Firefighter recruitment-1

Tips for successful volunteer firefighter recruitment

By Brittany Wolf, Marketing on July 20, 2018

Use these resources to continue growing your crew and community outreach

As a volunteer firefighter, you have enormous responsibilities. Do you find yourself wishing that you had more hands to help carry the weight of this responsibility at times? There could be people in your community who have the desire to join your family of brothers and sisters, but don’t know how to start the process. Implementing an effective recruitment plan can ultimately help to save more lives.

Establish a strong online presence

shutterstock_166339424Recruitment is quickly becoming an online process. The Aberdeen Group completed a study that revealed 73 percent of millennials had found their last job through a social media site. Create the following material and give it a home on social media pages as well as a user-friendly and informative website, which can be created at no cost:

  • Videos and images—In today’s world, attention spans are decreasing, so visual elements are essential. Set your crew apart with videos or images that portray the heart of your department. What’s your culture like? What’s your mission? What’s most rewarding about being a volunteer firefighter?
  • Advertising materials—Create postcards, social media posts, business cards, posters, invitations and more to distribute to your community. Spreading awareness and increasing recognition for your department will go a long way. The National Volunteer Fire Council has a program called “Make Me a Firefighter” that provides departments like yours free resources and marketing materials.
  • Stories of inspiration—Facebook, Instagram and Twitter are great places for you to develop a following. These sites allow you to share up-to-date information about everything you are doing with your community and interact with possible recruits, and are also fitting places for heartwarming testimonials. A volunteer firefighter with Cross Roads Fire Department, Amanda Brazil, said to CBC news: “There's a reward, personally, in terms of having my kids see that I've stepped up to help my community, and for my daughter it's that women can do whatever they want to do.” Stories like these can inspire your community to join you, or help them be more aware of your needs. Don’t hesitate to spread information through appropriate and helpful networks.

Join forces and hold events for your community

Williamsville, NY“Operation Special Delivery”: A success story


Harris Hill Volunteer Fire Company partnered with a popular restaurant in town, Pesci’s Pizza & Wings, to carry out a recruitment tactic. For one evening, Chief Scott Switzer and his crew became the delivery drivers. The firefighters drove the department’s apparatus, walked up to doorsteps in their turnout gear and delivered pizza and wings to customers who had ordered that day. If the customer could prove to the crew that their smoke detectors worked, their food was free from Pesci’s. If not, the firefighter installed either a new detector or replaced batteries—also for free. On top of this, the customer would receive a dry chemical fire extinguisher for no cost at all. This developed a bond between the members of the department and the community, as well as a chance for them to discuss how to become a part of their crew.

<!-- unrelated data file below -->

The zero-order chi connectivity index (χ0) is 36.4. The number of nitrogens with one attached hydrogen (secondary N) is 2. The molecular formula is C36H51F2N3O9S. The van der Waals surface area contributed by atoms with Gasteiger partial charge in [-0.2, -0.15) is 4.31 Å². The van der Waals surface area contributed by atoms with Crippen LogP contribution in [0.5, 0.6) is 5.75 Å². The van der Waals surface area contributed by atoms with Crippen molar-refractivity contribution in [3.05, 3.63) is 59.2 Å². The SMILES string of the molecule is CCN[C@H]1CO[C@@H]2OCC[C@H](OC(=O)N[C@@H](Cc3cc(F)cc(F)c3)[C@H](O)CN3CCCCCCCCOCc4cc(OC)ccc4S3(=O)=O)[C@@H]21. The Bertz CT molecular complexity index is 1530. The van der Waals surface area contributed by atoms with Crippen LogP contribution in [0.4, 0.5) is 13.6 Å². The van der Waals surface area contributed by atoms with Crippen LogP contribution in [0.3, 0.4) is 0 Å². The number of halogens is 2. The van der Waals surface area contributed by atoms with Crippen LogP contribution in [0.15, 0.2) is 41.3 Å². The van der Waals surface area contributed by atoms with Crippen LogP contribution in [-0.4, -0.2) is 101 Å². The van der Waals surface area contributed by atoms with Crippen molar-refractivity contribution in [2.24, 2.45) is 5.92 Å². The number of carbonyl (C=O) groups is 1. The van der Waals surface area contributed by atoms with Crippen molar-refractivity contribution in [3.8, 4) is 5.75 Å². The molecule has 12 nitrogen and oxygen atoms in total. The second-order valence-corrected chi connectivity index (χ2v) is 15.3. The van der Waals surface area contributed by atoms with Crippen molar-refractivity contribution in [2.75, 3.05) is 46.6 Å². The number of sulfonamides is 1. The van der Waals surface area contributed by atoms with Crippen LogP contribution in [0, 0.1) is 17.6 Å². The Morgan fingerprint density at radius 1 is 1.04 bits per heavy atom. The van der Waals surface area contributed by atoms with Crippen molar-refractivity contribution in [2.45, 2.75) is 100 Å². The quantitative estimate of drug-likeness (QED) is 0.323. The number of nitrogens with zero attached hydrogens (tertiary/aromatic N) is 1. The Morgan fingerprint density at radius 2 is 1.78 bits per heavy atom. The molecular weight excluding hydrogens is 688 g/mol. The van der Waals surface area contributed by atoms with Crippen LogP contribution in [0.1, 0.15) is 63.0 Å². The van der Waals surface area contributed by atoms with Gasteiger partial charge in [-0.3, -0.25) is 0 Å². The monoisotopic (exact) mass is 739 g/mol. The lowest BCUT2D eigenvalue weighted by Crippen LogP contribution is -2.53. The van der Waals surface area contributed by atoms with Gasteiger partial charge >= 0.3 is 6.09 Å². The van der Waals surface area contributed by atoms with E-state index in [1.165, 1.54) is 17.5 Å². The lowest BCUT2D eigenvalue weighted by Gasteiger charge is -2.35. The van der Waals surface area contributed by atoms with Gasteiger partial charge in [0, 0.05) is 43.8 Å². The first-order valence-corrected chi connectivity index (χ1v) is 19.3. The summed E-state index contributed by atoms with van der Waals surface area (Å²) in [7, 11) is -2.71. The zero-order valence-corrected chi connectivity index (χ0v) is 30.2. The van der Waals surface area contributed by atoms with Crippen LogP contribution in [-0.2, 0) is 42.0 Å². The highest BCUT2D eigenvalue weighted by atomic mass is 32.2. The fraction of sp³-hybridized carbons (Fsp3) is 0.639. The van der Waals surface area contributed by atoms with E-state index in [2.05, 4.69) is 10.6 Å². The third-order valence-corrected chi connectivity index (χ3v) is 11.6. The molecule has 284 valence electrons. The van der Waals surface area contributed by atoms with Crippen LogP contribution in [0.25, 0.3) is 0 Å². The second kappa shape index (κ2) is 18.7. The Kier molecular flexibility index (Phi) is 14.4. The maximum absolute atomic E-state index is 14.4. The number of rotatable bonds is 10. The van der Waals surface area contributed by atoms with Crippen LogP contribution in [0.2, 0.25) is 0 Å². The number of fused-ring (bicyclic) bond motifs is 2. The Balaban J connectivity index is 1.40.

Look for local businesses that you can team up with to make a difference in your community. This will help you make connections and network, which can make a significant impact in your recruitment progress as well.

Working toward a better future

Recruiting new members isn’t an easy task, but developing a strong presence online and in your community may be the avenue you need to reach future crew members. It’s possible that some may not know they have potential to join your team or the desire to help save lives, but you can be there to guide them down the path to get there.

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Brittany Wolf, Marketing

Brittany attends Penn State Harrisburg in pursuit of her Communications degree. When she isn’t studying, traveling or playing volleyball, she is spending time outside with her two dogs or planning her wedding.


The information contained in this blog post is intended for educational purposes only and is not intended to replace expert advice in connection with the topics presented. Glatfelter specifically disclaims any liability for any act or omission by any person or entity in connection with the preparation, use or implementation of plans, principles, concepts or information contained in this publication.

Glatfelter does not make any representation or warranty, expressed or implied, with respect to the results obtained by the use, adherence or implementation of the material contained in this publication. The implementation of the plans, principles, concepts or materials contained in this publication is not a guarantee that you will achieve a certain desired result. It is strongly recommended that you consult with a professional advisor, architect or other expert prior to the implementation of plans, principles, concepts or materials contained in this publication.

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